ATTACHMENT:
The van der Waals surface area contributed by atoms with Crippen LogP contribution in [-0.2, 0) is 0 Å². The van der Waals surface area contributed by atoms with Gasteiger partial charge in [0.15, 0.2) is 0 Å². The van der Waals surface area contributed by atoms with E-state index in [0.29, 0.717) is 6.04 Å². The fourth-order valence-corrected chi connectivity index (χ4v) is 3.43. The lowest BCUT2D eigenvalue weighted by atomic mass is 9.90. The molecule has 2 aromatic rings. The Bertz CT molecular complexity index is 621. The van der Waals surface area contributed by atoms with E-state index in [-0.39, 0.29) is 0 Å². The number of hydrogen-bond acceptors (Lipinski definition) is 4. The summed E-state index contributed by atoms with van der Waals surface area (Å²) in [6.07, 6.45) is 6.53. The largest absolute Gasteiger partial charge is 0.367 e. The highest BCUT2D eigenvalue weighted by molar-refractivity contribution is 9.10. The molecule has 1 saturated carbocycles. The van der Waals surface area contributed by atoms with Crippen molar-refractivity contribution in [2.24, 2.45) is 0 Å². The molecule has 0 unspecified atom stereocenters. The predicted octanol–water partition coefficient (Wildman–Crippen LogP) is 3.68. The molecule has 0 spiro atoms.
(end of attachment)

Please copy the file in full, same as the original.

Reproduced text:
The van der Waals surface area contributed by atoms with Crippen LogP contribution in [-0.2, 0) is 0 Å². The van der Waals surface area contributed by atoms with Gasteiger partial charge in [0.15, 0.2) is 0 Å². The van der Waals surface area contributed by atoms with E-state index in [0.29, 0.717) is 6.04 Å². The fourth-order valence-corrected chi connectivity index (χ4v) is 3.43. The lowest BCUT2D eigenvalue weighted by atomic mass is 9.90. The molecule has 2 aromatic rings. The Bertz CT molecular complexity index is 621. The van der Waals surface area contributed by atoms with E-state index in [-0.39, 0.29) is 0 Å². The number of hydrogen-bond acceptors (Lipinski definition) is 4. The summed E-state index contributed by atoms with van der Waals surface area (Å²) in [6.07, 6.45) is 6.53. The largest absolute Gasteiger partial charge is 0.367 e. The highest BCUT2D eigenvalue weighted by molar-refractivity contribution is 9.10. The molecule has 1 saturated carbocycles. The van der Waals surface area contributed by atoms with Crippen molar-refractivity contribution in [2.24, 2.45) is 0 Å². The molecule has 0 unspecified atom stereocenters. The predicted octanol–water partition coefficient (Wildman–Crippen LogP) is 3.68. The molecule has 0 spiro atoms.